If we’re in litigation and we spend 100 hours on the case, that’s a lot of money. We spend a 1,000 hours on the case, that’s a lot of money. What does this do for you? It encourages the mortgage companies to say, “Okay, you got us. You caught us breaking the law, and we don’t want to have to pay our lawyers and your lawyers and pay you, so let’s go ahead and settle this thing for a reasonable about.”
That’s what the smart ones do when they’ve been caught violating the law. There are some that are not so smart, and they want to just fight and fight and fight. They can pay the price for that when they do that. Keep in mind there are other laws that can apply.
Remember under RESPA there are notices of errors.
The Fair Debt Collection Practices Act, FDCPA, the Fair Credit Reporting Act, FCRA, those laws may apply as well, you may have state laws that apply.
While not the only tool, RESPA is a very powerful tool.
Request for information’s a very powerful part of RESPA, but you also have to look at other laws that may apply to you.
If you have questions about this, feel free to give us a call. If you live in Alabama, it’s 205-879-2447, or you can contact us by filling out this form. If you have just general comments on this video, feel free to put those below.
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I’ll try to just give you the highlights. Our second mortgage, BBVA Compass, has set a sale date in October to foreclose. Starting April 10, we pursued a modification. Most of the time I did not know where we were at in the process. At one point they said they had denied our request because of incompleteness. Then they requested additional information. Then they said they had everything they needed to turn over to the underwriters. Then the underwriters requested more information. Then on May 19 they said everything was complete and they would have an answer by June 19. Then May 24 I receive a letter from a BBVA Compass attorney stating that we were in foreclosure. I responded to him on June 17 informing him we were in the modification process and I requested verification of the amount of the debt. More back and forth with the attorney, but never did receive verification. Then I received loan modification papers on July 30 from BBVA Compass. It was postmarked Saturday, July 28. The letter was dated July 13. It said, “To accept one of the loss mitigation offers provided, you must sign and return the inserted documents for the option you wish to accept within 15 days of the date of this letter.” The letter provided me with ONE loss mitigation offer, not multiple options. Also, coincidentally the postmark and the execution deadline were the same date. The modificaction they offered kept the same interest rate, shortened the term of payback and more than doubled my monthly payment. I appealed August 16. Three days after I postmarked my appeal letter, they inform me by phone my appeal was denied. Then I receive a denial of appeal letter through their attorney dated August 21. On August 30, I requested the amount to bring my loan current. I received no response to my request, however on September 15, I received a letter from their attorney giving me a sale date for foreclosure. It was set for October 19. On September 18 they give me the amount to bring my loan current including attorney fees. Why am I paying attorney fees? This whole time I have had to communicate through their attorney to know what is going on because I am not getting any mail through the US Postal Service from them and very few emails from them. A long time ago I gave up calling, because they never returned their phone calls. I do not know if they are violating any of my rights. I thought modifications were set up to help during hardship. A modification offer of more than double the monthly payment does not fit the definition of why modifications are done. Can you be of assistance?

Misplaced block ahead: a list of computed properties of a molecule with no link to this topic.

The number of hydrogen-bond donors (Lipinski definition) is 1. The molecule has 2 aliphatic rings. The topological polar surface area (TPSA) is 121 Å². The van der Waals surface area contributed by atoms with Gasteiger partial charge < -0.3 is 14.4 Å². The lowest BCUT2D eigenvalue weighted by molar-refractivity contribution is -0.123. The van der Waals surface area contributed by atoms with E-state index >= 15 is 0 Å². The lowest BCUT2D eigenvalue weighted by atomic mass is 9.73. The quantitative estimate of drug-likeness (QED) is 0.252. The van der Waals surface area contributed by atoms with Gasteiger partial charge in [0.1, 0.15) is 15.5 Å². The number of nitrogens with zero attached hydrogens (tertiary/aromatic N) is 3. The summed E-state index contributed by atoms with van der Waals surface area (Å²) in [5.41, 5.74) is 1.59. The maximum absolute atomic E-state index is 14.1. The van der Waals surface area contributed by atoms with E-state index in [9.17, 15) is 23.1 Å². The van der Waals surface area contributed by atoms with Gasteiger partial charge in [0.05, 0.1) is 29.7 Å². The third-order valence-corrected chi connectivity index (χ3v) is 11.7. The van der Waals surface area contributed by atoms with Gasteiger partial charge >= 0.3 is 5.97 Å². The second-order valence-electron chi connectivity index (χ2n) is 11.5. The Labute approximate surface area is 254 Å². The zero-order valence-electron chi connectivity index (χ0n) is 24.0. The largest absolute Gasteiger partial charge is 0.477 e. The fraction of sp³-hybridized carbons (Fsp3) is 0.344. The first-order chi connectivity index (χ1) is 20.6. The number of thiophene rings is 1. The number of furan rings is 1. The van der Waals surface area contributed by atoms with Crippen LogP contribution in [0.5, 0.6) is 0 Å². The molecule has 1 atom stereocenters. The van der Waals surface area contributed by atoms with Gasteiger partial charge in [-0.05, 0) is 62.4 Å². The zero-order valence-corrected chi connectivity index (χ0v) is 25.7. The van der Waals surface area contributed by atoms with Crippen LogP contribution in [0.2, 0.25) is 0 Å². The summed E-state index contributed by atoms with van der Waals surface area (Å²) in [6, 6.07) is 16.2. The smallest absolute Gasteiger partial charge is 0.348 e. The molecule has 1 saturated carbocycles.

I can only imagine how frustrating this is — I have had many clients in the same boat as you and it is maddening. So sorry you are dealing with this.
Couple of thought/questions for you. You don’t have to answer these here but get with a lawyer (us if in Alabama) ASAP.
First, are you in Alabama or another state? I’m going to assume Alabama but if you are in another state the laws can be much different. So get with a lawyer in your state. If you are in Alabama, I suggest calling us immediately at 205-879-2447 and asking for Randi.
Second, what was the basis of the denial of the appeal?
Third, what does your mortgage say about foreclosure? I’m talking about your mortgage with Compass. Normally it is paragraph 22 that talks about foreclosures and default letters.
Fourth, does your mortgage say that you must be informed you can bring suit to have your defenses heard? (See this recent video for why this is so important — https://youtu.be/UYj0GzcdW6s.)
Fifth, do you want to keep your home? Do you have equity in it (i.e. it is worth more than you owe in total)?
Sixth, is everything good with your first mortgage?
Seventh, have you kept copies of all letters to and from the mortgage company and foreclosure attorneys? Including the envelopes showing the games they are playing with postmarking letters many days after the date written on it (a favorite dirty trick of mortgage companies).
Eighth, I don’t know when your foreclosure sale is scheduled in October but time is short. So I would think very strongly about suing before the foreclosure so a judge looks at this instead of trusting the mortgage company to do the right thing. This can be combined with using RESPA letters also.
Bottom line is you need to act quickly. You have been most generous with this mortgage company and they have played games with you. Now is the time to take immediate massive action to stop the foreclosure.
If outside of Alabama get with a great foreclosure defense attorney in your state — if in Alabama call us at 205-879-2447. We represent folks all over Alabama. Ask for Randi and we’ll get started with you right away helping you figure out your options.